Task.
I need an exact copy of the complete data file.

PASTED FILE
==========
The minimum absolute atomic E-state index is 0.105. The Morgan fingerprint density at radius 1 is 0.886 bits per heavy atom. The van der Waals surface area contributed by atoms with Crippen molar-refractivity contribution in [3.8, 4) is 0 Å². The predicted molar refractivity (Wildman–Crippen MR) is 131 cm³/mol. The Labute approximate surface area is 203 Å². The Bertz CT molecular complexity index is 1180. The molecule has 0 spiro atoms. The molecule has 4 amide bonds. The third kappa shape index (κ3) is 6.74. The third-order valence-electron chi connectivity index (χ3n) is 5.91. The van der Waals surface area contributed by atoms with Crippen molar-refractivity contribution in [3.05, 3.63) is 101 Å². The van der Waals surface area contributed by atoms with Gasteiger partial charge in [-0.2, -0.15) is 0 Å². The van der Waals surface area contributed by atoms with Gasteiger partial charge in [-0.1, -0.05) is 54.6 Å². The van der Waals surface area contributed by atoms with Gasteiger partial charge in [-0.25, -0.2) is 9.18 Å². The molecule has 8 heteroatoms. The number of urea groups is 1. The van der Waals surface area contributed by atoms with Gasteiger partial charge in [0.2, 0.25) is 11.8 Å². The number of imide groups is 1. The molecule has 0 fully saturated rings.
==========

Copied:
The minimum absolute atomic E-state index is 0.105. The Morgan fingerprint density at radius 1 is 0.886 bits per heavy atom. The van der Waals surface area contributed by atoms with Crippen molar-refractivity contribution in [3.8, 4) is 0 Å². The predicted molar refractivity (Wildman–Crippen MR) is 131 cm³/mol. The Labute approximate surface area is 203 Å². The Bertz CT molecular complexity index is 1180. The molecule has 0 spiro atoms. The molecule has 4 amide bonds. The third kappa shape index (κ3) is 6.74. The third-order valence-electron chi connectivity index (χ3n) is 5.91. The van der Waals surface area contributed by atoms with Crippen molar-refractivity contribution in [3.05, 3.63) is 101 Å². The van der Waals surface area contributed by atoms with Gasteiger partial charge in [-0.2, -0.15) is 0 Å². The van der Waals surface area contributed by atoms with Gasteiger partial charge in [-0.1, -0.05) is 54.6 Å². The van der Waals surface area contributed by atoms with Gasteiger partial charge in [-0.25, -0.2) is 9.18 Å². The molecule has 8 heteroatoms. The number of urea groups is 1. The van der Waals surface area contributed by atoms with Gasteiger partial charge in [0.2, 0.25) is 11.8 Å². The number of imide groups is 1. The molecule has 0 fully saturated rings.